NEWTOWN — Families extolled hope in prayers and hymns as the antidote to pain and dismay on the seventh anniversary of the Sandy Hook massacre.
“On this day seven years ago, we all thought the world was going to change, but it seems we were deluded, because the situation has gotten even worse with the violence of guns,” said Monsignor Robert Weiss, the pastor of St. Rose of Lima Church, during a packed memorial Mass on Saturday. “We live in fear, we live in anxiety, and yet we live in hope because we know God walks with us.”
The seventh anniversary of the day 20 first-graders and six educators were slain at Sandy Hook School found families at two morning services hugging in the pews and wiping away tears during stirring words from religious leaders about holding hope close.
“Just when I thought I was moving past the difficult part of this experience, it comes back, and I know it is like that for a lot of us in Newtown,” said Rabbi Shaul Praver during an interfaith service at Newtown Congregational Church.
“We don’t want to be remembered as a town of tragedy — we want to be remembered as a town that gave birth to peace, kindness and love,” Praver said. “And we are feeling the burden of that birth today.”
The annual memorial Mass at St. Rose began with a traditional reading of the names of the children and educators who died. The solemnity of the ceremony — punctuated by a bell rung after each name and animated by young adults who placed victims’ names on a lighted tree — closed the distance to 2012 and brought memories mournfully close.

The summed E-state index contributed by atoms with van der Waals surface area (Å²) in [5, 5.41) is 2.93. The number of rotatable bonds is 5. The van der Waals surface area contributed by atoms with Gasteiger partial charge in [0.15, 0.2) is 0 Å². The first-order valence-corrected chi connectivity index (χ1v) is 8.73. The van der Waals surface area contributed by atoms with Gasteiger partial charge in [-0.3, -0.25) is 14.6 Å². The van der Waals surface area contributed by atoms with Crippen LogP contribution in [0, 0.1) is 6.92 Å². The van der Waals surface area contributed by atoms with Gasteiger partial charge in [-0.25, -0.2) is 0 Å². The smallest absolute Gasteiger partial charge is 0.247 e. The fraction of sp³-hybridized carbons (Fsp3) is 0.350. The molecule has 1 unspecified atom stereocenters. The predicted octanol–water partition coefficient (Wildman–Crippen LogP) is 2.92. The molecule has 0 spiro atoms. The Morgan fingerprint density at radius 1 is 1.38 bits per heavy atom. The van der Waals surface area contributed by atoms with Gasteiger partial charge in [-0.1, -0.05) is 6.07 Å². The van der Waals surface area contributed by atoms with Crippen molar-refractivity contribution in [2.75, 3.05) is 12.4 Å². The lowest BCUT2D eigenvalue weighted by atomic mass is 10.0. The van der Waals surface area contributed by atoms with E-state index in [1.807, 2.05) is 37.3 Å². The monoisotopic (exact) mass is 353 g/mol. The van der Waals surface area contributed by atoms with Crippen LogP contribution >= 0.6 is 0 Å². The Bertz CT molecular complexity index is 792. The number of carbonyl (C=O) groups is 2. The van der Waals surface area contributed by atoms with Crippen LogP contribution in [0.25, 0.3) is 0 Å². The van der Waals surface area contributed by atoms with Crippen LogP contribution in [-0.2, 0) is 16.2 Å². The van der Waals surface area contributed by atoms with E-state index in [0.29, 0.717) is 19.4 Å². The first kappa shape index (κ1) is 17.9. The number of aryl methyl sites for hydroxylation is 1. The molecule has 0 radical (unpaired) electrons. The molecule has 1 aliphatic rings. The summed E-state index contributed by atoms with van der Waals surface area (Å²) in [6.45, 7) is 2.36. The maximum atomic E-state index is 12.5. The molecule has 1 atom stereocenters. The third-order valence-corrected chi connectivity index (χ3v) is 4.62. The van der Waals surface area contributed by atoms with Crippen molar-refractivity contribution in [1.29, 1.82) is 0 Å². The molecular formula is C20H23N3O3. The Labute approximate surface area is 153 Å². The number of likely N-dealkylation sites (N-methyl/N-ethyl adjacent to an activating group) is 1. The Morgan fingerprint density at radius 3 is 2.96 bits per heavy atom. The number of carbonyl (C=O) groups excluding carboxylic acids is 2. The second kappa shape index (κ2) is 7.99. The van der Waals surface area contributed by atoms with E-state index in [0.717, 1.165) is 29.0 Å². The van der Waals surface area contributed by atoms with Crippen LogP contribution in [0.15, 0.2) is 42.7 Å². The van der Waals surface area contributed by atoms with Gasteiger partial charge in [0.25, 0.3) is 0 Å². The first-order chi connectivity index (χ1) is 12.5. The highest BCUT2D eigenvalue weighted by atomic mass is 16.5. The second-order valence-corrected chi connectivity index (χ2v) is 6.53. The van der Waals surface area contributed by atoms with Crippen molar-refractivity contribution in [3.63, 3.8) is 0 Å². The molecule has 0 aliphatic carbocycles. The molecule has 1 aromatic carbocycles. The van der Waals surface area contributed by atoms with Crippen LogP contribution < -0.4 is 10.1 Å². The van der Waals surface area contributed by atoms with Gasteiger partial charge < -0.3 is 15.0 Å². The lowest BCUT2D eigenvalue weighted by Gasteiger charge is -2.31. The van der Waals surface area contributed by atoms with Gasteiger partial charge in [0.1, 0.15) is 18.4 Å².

“I remember standing here with you seven years ago amid the shock and the horror and the pain and the grief, and telling you the world is watching,” said U.S. Sen. Richard Blumenthal after the Mass. “The decency and the dignity that you showed that day has inspired the world.”
U.S. Rep. Jahana Hayes said her hope for Newtown was in its solidarity.
“I mourn with you today,” Hayes said after the Mass. “We are all at different stages in our mourning, so my wish today is that we all heal together.”
Weiss, who was broken up with emotion at the end of his homily, said he has no answer about the route Newtown’s grief will take, except that Newtown has reason to hope.
“I am asked all the time how we are doing – how our families are doing – and my answer is, ‘I don’t know,’ because every day brings something new,” Weiss said. “All we are given is what we have here this morning.”
Weiss stood wordless for a moment, overcome with tears.
“Together, we will see our way through it.”
by Rob Ryser | CTPost.com
Photo: H. John Voorhees III